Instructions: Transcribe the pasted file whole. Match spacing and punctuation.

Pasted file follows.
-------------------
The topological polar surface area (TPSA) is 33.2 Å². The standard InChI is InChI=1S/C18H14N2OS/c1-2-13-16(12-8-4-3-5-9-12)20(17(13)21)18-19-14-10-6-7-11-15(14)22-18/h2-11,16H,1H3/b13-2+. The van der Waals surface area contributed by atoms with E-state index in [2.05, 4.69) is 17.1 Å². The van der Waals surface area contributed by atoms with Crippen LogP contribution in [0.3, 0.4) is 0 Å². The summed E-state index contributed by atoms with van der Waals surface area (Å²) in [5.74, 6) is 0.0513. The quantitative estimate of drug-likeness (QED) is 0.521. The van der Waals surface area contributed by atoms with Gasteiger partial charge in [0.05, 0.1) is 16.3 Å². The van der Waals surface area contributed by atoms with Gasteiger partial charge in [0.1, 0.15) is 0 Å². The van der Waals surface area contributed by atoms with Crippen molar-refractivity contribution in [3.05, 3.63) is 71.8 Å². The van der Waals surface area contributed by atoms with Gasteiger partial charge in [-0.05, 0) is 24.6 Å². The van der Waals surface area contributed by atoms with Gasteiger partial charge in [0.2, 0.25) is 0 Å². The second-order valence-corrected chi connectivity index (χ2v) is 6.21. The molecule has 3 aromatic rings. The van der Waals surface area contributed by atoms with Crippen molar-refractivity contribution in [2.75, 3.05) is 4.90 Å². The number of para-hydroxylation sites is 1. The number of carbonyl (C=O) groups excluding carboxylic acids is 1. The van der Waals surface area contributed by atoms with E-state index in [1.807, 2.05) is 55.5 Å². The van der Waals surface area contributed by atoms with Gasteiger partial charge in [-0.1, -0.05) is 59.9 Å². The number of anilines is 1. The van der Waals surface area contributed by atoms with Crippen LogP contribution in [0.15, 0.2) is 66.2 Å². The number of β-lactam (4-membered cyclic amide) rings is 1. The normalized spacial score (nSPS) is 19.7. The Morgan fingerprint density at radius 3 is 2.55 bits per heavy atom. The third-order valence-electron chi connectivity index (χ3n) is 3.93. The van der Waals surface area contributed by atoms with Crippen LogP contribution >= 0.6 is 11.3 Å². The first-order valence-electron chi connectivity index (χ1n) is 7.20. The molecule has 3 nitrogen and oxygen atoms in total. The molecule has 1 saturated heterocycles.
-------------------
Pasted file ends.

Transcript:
The topological polar surface area (TPSA) is 33.2 Å². The standard InChI is InChI=1S/C18H14N2OS/c1-2-13-16(12-8-4-3-5-9-12)20(17(13)21)18-19-14-10-6-7-11-15(14)22-18/h2-11,16H,1H3/b13-2+. The van der Waals surface area contributed by atoms with E-state index in [2.05, 4.69) is 17.1 Å². The van der Waals surface area contributed by atoms with Crippen LogP contribution in [0.3, 0.4) is 0 Å². The summed E-state index contributed by atoms with van der Waals surface area (Å²) in [5.74, 6) is 0.0513. The quantitative estimate of drug-likeness (QED) is 0.521. The van der Waals surface area contributed by atoms with Gasteiger partial charge in [0.05, 0.1) is 16.3 Å². The van der Waals surface area contributed by atoms with Gasteiger partial charge in [0.1, 0.15) is 0 Å². The van der Waals surface area contributed by atoms with Crippen molar-refractivity contribution in [3.05, 3.63) is 71.8 Å². The van der Waals surface area contributed by atoms with Gasteiger partial charge in [-0.05, 0) is 24.6 Å². The van der Waals surface area contributed by atoms with Gasteiger partial charge in [0.2, 0.25) is 0 Å². The second-order valence-corrected chi connectivity index (χ2v) is 6.21. The molecule has 3 aromatic rings. The van der Waals surface area contributed by atoms with Crippen molar-refractivity contribution in [2.75, 3.05) is 4.90 Å². The number of para-hydroxylation sites is 1. The number of carbonyl (C=O) groups excluding carboxylic acids is 1. The van der Waals surface area contributed by atoms with E-state index in [1.807, 2.05) is 55.5 Å². The van der Waals surface area contributed by atoms with Gasteiger partial charge in [-0.1, -0.05) is 59.9 Å². The number of anilines is 1. The van der Waals surface area contributed by atoms with Crippen LogP contribution in [0.15, 0.2) is 66.2 Å². The number of β-lactam (4-membered cyclic amide) rings is 1. The normalized spacial score (nSPS) is 19.7. The Morgan fingerprint density at radius 3 is 2.55 bits per heavy atom. The third-order valence-electron chi connectivity index (χ3n) is 3.93. The van der Waals surface area contributed by atoms with Crippen LogP contribution >= 0.6 is 11.3 Å². The first-order valence-electron chi connectivity index (χ1n) is 7.20. The molecule has 3 nitrogen and oxygen atoms in total. The molecule has 1 saturated heterocycles.